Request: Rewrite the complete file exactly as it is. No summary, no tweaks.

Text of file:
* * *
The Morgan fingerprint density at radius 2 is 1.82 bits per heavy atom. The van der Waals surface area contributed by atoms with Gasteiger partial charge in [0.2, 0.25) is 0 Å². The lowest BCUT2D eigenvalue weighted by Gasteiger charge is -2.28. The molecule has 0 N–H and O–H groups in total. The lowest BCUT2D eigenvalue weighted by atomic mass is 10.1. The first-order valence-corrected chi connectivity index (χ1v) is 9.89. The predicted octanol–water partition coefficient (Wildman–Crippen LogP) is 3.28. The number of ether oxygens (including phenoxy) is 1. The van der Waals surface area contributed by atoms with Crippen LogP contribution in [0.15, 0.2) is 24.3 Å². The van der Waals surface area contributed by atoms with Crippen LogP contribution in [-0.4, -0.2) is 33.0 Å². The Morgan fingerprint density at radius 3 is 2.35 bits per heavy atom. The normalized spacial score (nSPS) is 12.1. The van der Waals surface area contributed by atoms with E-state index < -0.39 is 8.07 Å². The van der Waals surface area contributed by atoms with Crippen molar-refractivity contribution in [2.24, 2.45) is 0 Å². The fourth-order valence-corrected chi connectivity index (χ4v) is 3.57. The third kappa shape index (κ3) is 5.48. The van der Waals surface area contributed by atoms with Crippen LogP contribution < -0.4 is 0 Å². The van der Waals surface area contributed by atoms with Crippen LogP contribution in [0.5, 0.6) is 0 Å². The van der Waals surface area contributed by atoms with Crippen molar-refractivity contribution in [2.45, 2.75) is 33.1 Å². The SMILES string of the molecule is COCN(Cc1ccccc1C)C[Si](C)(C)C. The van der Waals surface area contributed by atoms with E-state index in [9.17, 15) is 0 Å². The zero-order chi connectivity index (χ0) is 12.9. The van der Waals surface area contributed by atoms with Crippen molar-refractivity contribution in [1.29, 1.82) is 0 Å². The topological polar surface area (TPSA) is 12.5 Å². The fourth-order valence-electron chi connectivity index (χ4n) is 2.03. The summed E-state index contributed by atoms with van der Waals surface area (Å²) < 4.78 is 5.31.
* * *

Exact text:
The Morgan fingerprint density at radius 2 is 1.82 bits per heavy atom. The van der Waals surface area contributed by atoms with Gasteiger partial charge in [0.2, 0.25) is 0 Å². The lowest BCUT2D eigenvalue weighted by Gasteiger charge is -2.28. The molecule has 0 N–H and O–H groups in total. The lowest BCUT2D eigenvalue weighted by atomic mass is 10.1. The first-order valence-corrected chi connectivity index (χ1v) is 9.89. The predicted octanol–water partition coefficient (Wildman–Crippen LogP) is 3.28. The number of ether oxygens (including phenoxy) is 1. The van der Waals surface area contributed by atoms with Crippen LogP contribution in [0.15, 0.2) is 24.3 Å². The van der Waals surface area contributed by atoms with Crippen LogP contribution in [-0.4, -0.2) is 33.0 Å². The Morgan fingerprint density at radius 3 is 2.35 bits per heavy atom. The normalized spacial score (nSPS) is 12.1. The van der Waals surface area contributed by atoms with E-state index < -0.39 is 8.07 Å². The van der Waals surface area contributed by atoms with Crippen molar-refractivity contribution in [2.24, 2.45) is 0 Å². The fourth-order valence-corrected chi connectivity index (χ4v) is 3.57. The third kappa shape index (κ3) is 5.48. The van der Waals surface area contributed by atoms with Crippen LogP contribution < -0.4 is 0 Å². The van der Waals surface area contributed by atoms with Crippen LogP contribution in [0.5, 0.6) is 0 Å². The van der Waals surface area contributed by atoms with Crippen molar-refractivity contribution in [2.45, 2.75) is 33.1 Å². The SMILES string of the molecule is COCN(Cc1ccccc1C)C[Si](C)(C)C. The van der Waals surface area contributed by atoms with E-state index in [9.17, 15) is 0 Å². The zero-order chi connectivity index (χ0) is 12.9. The van der Waals surface area contributed by atoms with Crippen molar-refractivity contribution in [1.29, 1.82) is 0 Å². The topological polar surface area (TPSA) is 12.5 Å². The fourth-order valence-electron chi connectivity index (χ4n) is 2.03. The summed E-state index contributed by atoms with van der Waals surface area (Å²) < 4.78 is 5.31.